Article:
Air pollution and infant health: Lessons from New Jersey

Janet Currie, Matthew Neidell, Johannes F. Schmieder

Research output: Contribution to journalArticlepeer-review

172 Scopus citations

Abstract

We examine the impact of three "criteria" air pollutants on infant health in New Jersey in the 1990s by combining information about mother's residential location from birth certificates with information from air quality monitors. Our work offers three important innovations. First, we use the exact addresses of mothers to select those closest to air monitors to improve the accuracy of air quality exposure. Second, we include maternal fixed effects to control for unobserved characteristics of mothers. Third, we examine interactions of air pollution with smoking and other risk factors for poor infant health outcomes. We find consistently negative effects of exposure to carbon monoxide (CO), both during and after birth, with effects considerably larger for smokers and older mothers. Since automobiles are the main source of carbon monoxide emissions, our results have important implications for regulation of automobile emissions.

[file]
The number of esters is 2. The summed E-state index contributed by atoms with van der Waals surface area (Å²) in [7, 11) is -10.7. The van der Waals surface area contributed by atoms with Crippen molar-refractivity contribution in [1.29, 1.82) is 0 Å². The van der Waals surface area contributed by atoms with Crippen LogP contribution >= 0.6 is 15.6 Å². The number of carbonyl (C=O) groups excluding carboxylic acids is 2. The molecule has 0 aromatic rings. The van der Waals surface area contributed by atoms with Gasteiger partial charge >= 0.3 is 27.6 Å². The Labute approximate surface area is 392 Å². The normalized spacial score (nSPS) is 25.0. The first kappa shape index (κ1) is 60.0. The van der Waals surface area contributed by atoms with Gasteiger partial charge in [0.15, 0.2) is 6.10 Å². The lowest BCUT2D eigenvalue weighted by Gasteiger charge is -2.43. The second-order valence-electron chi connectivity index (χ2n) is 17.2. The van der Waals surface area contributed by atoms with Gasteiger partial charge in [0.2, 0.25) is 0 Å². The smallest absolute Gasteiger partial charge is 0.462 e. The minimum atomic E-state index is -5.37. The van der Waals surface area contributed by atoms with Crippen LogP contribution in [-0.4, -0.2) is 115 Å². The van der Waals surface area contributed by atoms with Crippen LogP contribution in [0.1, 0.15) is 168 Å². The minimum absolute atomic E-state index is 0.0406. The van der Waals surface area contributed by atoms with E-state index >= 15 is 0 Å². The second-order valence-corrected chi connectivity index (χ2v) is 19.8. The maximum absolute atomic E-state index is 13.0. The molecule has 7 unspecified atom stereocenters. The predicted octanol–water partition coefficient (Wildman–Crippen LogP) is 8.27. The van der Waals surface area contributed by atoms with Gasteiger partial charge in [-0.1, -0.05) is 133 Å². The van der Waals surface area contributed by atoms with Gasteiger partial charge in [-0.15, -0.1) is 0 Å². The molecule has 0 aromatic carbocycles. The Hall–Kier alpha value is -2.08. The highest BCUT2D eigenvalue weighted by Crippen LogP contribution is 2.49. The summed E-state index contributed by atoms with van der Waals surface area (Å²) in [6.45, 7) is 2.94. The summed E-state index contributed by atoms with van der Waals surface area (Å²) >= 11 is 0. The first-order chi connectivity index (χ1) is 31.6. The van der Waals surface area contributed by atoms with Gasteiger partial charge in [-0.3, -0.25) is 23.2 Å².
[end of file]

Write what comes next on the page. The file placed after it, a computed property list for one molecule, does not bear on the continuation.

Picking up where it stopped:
Original languageEnglish (US)
Pages (from-to)688-703
Number of pages16
JournalJournal of Health Economics
Volume28
Issue number3
DOIs
StatePublished - May 2009

All Science Journal Classification (ASJC) codes

  • Health Policy
  • Public Health, Environmental and Occupational Health

Keywords

  • Air pollution
  • Birth weight
  • Carbon monoxide
  • Infant health
  • Infant mortality

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